Today, they are dealing with minor issues that involve the youth. Although not as rampant LGBTQ+ discrimination still exists. So she wants this address, especially for LGBTQ+ members who have faced discrimination as a result of their actions.

Legal Name Issue

I’m also curious because throughout all of these process, I understand, Arthur, that you also went through your transition process. You transition and then you change your name, but then you change it to Jean, if I’m not mistaken, and then you change it back to Arthur. But then you mentioned a very interesting angle about that, Mavic wrote, right.

Can you tell us about this process and how it affected you? And why did you change your name and then change it back? A more personal story. We’d like to hear that from you.

(Arthur speaking in Tagalog)

(Mavic translating Arthur)

Arthur said that it’s actually very difficult for her because the name Jean was the more known among her circles. So Arthur, she only used it within her family members, within her family’s first house. So when Yolanda happened, she realised that she couldn’t continue using Jean because of legal issues. Although people were asking about Jean, was she alive? But since she is known as Arthur in her Barangay, no one could tell that Jean and Arthur are the same person.

It’s very hard for Arthur to let go of her. She said screen name, Jean, because hse had been using that since she was 14 years old. So she has this emotional attachment to it. But she said she had to let go of it because of legal issues, especially that her parents were already elderly. So she had to go to the officers from Department of Social Welfare and Services and had to ask them that if she could be the head of the family because her parents as beneficiaries are already old.

Those legal issues, she had no choice but to use Arthur. So until now, she said it’s still hard for her, but she said she was able to carry on. And although for her, Jean is still missing. And the more prominent person now known is Arthur.

The Coverage of Existing Laws

I mean, that’s like one of the more invisible challenges that trans people have to face in all of these bureaucracies. And I get that as a trans person myself, it must be pretty difficult. But yeah, sometimes it’s whole complicated issues with this whole legal requirements and stuff like that.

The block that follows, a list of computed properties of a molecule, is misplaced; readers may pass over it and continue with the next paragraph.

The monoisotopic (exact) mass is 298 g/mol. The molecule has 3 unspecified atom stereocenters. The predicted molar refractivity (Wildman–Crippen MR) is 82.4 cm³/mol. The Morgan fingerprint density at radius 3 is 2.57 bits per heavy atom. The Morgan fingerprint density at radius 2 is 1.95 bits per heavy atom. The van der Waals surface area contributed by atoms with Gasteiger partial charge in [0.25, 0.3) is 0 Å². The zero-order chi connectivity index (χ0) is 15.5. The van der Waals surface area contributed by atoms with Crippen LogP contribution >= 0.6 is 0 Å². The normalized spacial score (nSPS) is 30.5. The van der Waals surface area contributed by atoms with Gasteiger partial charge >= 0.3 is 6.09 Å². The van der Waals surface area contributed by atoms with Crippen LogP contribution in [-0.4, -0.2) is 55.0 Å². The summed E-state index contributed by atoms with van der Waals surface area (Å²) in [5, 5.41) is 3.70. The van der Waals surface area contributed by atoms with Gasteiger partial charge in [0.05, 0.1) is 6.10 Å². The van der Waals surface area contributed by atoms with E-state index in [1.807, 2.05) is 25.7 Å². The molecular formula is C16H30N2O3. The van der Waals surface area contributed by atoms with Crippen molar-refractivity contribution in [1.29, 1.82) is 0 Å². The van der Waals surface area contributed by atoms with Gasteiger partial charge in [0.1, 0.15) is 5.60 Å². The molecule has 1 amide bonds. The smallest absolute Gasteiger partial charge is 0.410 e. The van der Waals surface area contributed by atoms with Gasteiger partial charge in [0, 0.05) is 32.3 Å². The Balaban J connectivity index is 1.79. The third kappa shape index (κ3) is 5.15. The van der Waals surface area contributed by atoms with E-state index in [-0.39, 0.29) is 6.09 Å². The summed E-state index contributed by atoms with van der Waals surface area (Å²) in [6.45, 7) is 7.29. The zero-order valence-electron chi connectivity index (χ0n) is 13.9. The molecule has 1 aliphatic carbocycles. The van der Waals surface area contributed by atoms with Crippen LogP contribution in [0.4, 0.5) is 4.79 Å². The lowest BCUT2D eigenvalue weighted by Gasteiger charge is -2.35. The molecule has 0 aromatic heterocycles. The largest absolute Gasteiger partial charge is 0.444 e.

Speaking of legal requirements speaking of legal issues, though, Mavic, this question is to you. You did mention earlier about the Magna Carta for PWDs or Magna Carta for Women, Solo Parent Act and stuff like that, that LGBTQIA+ people have been and can utilize, although it’s very limited.

But can you tell us more about these, about how LGBT people have been navigating all of these legal requirements?

Sure. So you mentioned three specific laws for three different groups. So the Magna Carta for Persons with Disabilities stated in section 39 under the housing program that the national government shall take into consideration its health program, the special housing requirements of disabled person. It’s actually for everybody, LGBTQ+ or not, as long as you’re classified as PWDs.

For the Solo Parent Act, housing services are enumerated alongside a comprehensive package of programs or services for solo parents, including livelihood, self employment, and skills development. However, access depends on the beneficiaries income of this tree. The Magna Carta of Women is the most comprehensive human rights law for the marginalized. For one, it localizes the provisions of the Convention on the Elimination of All Forms of Discrimination against Women or CEDAW and the International Covenant and Economic, Social and cultural Rights. The CEDAW uses substantive equality as one of its corrective principles. So it’s really a good reference for gender mainstreaming for the following reasons.

So, I refer from the UN source material. Substantive quality recognizes differences but affirms equality. It places obligation to correct environment. It makes playing field even, and most importantly, it allows for loss and policies to include gender perspectives

How is it in practice in terms of, like, I mean, it says Magna Carta for Women, but then what about trans women and then other genders?

Yeah, that’s the issue. While it’s so comprehensive, it’s still prohibited because it’s under the Magna Carta of Women. It’s a good law, but it’s not a reflection of gender spectrum. So the LGBTQ+ is still invisible.

SOGIESC Bill

So ideally, we would have the SOGIESC bill, right? Sexual orientation, gender identity and expression and sexual characteristics. The bill for equality, for SOGIESC. But I understand that it’s like, one of the most slow moving bills in history and you mentioned earlier that there’s a lot of pushback and it’s just stuck. It’s just moving very slow.